"That, for 200 years, has been a deterrent factor. No US merchant ship has been successfully hijacked by pirates," he says. He adds, however, "This time around, if the pirates get away with having hijacked, even unsuccessfully, a US flag cargo ship, it sends a very strong signal of perhaps a lack of will, especially in the case of Somalia where we know where the pirates are. We even know where the leaders literally live because they've built huge mansions that were put up in the last 18 months because of the piracy ransoms and revenues they gained," he says.
He saysfour UN Security Council resolutions and agreements with the interim Somali government allow the use of force. "If we don't root out these nests of piracy or at least send a very strong signal, we will end up telegraphing is a very strong signal of weakness," he says." VOA
The situation with the Somali pirates/fishermen/tribesmen does not require sophisticated analysis. In fact, there is a danger of over intellectualization of the matter. Piracy is an "off season" business for tribal fishermen in coastal Somalia. A half dozen men in a fiberglass "whale boat" armed with rifles and rocket propelled grenades are a small "investment if the prize is a multi-million dollar ransom paid by a shipping company focused solely on its "bottom line." Tribal leaders are becoming rich and there has been remarkably little risk for any of the Somalis involved. This has been almost as good a business as credit default swaps were on Wall Street.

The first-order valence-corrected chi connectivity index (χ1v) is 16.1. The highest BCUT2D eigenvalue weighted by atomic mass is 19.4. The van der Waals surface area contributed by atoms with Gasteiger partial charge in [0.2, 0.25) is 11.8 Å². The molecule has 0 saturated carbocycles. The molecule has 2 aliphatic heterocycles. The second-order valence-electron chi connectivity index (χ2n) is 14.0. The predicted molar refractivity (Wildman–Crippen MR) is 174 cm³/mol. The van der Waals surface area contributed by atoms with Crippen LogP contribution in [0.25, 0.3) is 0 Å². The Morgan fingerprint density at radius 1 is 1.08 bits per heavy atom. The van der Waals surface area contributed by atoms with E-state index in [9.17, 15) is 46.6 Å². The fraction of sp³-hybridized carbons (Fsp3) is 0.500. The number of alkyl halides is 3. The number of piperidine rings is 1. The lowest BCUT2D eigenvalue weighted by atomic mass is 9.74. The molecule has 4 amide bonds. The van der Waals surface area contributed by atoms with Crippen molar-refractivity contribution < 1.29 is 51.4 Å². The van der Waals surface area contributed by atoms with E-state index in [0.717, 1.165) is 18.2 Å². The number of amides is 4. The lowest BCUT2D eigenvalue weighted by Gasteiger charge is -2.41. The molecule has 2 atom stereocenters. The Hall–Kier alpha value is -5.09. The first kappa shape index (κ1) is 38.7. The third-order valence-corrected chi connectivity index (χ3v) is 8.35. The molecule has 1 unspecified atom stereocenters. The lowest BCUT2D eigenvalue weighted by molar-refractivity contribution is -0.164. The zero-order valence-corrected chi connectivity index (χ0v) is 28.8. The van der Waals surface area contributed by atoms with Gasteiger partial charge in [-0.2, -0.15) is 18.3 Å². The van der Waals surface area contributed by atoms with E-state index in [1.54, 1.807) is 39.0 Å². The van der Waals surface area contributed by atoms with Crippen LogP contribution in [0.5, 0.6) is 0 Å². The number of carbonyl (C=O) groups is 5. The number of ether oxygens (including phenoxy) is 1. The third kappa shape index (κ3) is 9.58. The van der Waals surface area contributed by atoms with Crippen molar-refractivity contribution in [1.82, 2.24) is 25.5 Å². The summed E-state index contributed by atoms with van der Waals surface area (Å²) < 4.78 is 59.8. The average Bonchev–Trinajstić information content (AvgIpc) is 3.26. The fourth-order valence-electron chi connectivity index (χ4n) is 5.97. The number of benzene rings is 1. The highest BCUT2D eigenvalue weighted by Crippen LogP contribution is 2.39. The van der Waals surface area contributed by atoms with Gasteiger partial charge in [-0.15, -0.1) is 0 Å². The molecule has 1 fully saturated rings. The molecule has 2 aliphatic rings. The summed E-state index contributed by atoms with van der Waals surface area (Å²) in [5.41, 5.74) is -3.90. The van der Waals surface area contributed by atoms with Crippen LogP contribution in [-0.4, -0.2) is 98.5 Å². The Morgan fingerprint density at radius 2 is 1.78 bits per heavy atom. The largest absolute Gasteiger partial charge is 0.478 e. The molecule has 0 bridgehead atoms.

Piracy is crime. The profit in it must be eliminated. Until the profit disappears and the risk level is raised the Somalis will continue to "round up" the fat prizes passing by their shore.
People who think that the United States should "organize" Somalia so as to "drain the swamp" have very short memories.
The French did the right thing. We must do the same. There will be casualties. That price must be paid to restore order and law at sea. pl